November 24th, 2012

beartato phd

(no subject)

It's always been a little mysterious to me why, from a category-theoretic perspective, the tensor product in linear logic is focally positive. I expect positive things to be colimity/left-adjointy things and negative things to be limity/right-adjointy things, and a monoidal functor is just something you plop down into your set of requirements, not something that evidently arises as a (co)limit or adjoint.

But stephen lack's "A 2-categories companion", page 4, has the following interesting passage: (emphasis mine)

Suppose V and W are monoidal categories and F : V → W is a left adjoint
which does preserve the monoidal structure up to coherent isomorphism.
There is no reason why the right adjoint U should do so, but there will be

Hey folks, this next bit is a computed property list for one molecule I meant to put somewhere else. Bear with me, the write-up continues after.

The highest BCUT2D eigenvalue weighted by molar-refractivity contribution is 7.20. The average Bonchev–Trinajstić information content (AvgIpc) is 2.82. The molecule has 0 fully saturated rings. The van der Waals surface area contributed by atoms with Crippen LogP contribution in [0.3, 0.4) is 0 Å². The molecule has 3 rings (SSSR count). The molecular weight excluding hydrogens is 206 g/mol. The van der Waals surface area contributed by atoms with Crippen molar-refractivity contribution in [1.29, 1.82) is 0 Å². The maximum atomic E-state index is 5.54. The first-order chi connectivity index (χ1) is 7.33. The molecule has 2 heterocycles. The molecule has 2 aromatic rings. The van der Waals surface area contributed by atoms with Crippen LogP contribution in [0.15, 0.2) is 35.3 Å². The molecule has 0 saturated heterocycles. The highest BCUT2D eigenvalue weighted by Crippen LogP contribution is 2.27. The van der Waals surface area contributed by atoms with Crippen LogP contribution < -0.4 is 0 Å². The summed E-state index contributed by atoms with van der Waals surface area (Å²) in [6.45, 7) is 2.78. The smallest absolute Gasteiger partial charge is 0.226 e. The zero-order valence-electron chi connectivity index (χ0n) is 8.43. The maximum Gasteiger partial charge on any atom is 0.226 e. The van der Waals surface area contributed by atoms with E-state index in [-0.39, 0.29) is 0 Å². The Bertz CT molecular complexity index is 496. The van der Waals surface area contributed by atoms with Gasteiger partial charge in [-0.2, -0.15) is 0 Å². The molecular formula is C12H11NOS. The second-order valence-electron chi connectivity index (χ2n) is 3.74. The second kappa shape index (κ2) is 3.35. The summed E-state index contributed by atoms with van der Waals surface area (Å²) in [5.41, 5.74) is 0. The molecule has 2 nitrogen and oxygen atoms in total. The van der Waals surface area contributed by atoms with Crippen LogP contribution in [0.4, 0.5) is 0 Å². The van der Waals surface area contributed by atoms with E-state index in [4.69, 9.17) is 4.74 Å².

induced comparison maps UA ⊗ UB → U(A ⊗ B) making U a monoidal
functor. (Think of the tensor product as a type of colimit, so the left adjoint
preserves it, but the right adjoint doesn’t necessarily.) In fact the monoidal
functor U : Ab → Set arises in this way
beartato phd

(no subject)

Still chugging through rails tut.
irb>{|x| /^find/.match x.to_s}
=> [:finder_needs_type_condition?, :find, :find_each, :find_in_batches, :find_by_sql]
irb> User.find_by_email("asdf")
  User Load (0.2ms)  SELECT "users".* FROM "users" WHERE "users"."email" = 'asdf' LIMIT 1

The surprising thing is that there is no method named "find_by_email", yet there is a method named find_by_email. There's some sort of fallback reflectiony autoload method-dispatch intervention thingy that lets you do arbitrary magic things, isn't there? Sigh.

Grumbling about that aside, I reeeally like this concrete syntax for function expressions. Holy dang.